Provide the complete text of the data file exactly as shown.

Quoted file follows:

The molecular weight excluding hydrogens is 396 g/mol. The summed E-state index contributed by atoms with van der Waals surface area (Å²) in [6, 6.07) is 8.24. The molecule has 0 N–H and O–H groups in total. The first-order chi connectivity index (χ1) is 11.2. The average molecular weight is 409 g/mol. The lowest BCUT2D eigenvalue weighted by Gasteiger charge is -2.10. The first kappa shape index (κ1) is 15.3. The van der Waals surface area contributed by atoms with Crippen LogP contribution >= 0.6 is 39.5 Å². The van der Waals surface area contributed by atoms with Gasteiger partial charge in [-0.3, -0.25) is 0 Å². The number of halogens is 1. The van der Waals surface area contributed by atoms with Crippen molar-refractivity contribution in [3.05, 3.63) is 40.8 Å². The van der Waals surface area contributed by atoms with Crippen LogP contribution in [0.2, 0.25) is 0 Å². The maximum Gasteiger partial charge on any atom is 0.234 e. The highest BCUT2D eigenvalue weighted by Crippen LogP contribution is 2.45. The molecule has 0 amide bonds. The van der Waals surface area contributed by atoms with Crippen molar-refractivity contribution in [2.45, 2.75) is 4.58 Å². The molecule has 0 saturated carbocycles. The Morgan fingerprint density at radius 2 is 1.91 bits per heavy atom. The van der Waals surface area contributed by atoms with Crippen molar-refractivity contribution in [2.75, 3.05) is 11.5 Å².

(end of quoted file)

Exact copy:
The molecular weight excluding hydrogens is 396 g/mol. The summed E-state index contributed by atoms with van der Waals surface area (Å²) in [6, 6.07) is 8.24. The molecule has 0 N–H and O–H groups in total. The first-order chi connectivity index (χ1) is 11.2. The average molecular weight is 409 g/mol. The lowest BCUT2D eigenvalue weighted by Gasteiger charge is -2.10. The first kappa shape index (κ1) is 15.3. The van der Waals surface area contributed by atoms with Crippen LogP contribution >= 0.6 is 39.5 Å². The van der Waals surface area contributed by atoms with Gasteiger partial charge in [-0.3, -0.25) is 0 Å². The number of halogens is 1. The van der Waals surface area contributed by atoms with Crippen molar-refractivity contribution in [3.05, 3.63) is 40.8 Å². The van der Waals surface area contributed by atoms with Crippen LogP contribution in [0.2, 0.25) is 0 Å². The maximum Gasteiger partial charge on any atom is 0.234 e. The highest BCUT2D eigenvalue weighted by Crippen LogP contribution is 2.45. The molecule has 0 amide bonds. The van der Waals surface area contributed by atoms with Crippen molar-refractivity contribution in [2.45, 2.75) is 4.58 Å². The molecule has 0 saturated carbocycles. The Morgan fingerprint density at radius 2 is 1.91 bits per heavy atom. The van der Waals surface area contributed by atoms with Crippen molar-refractivity contribution in [2.75, 3.05) is 11.5 Å².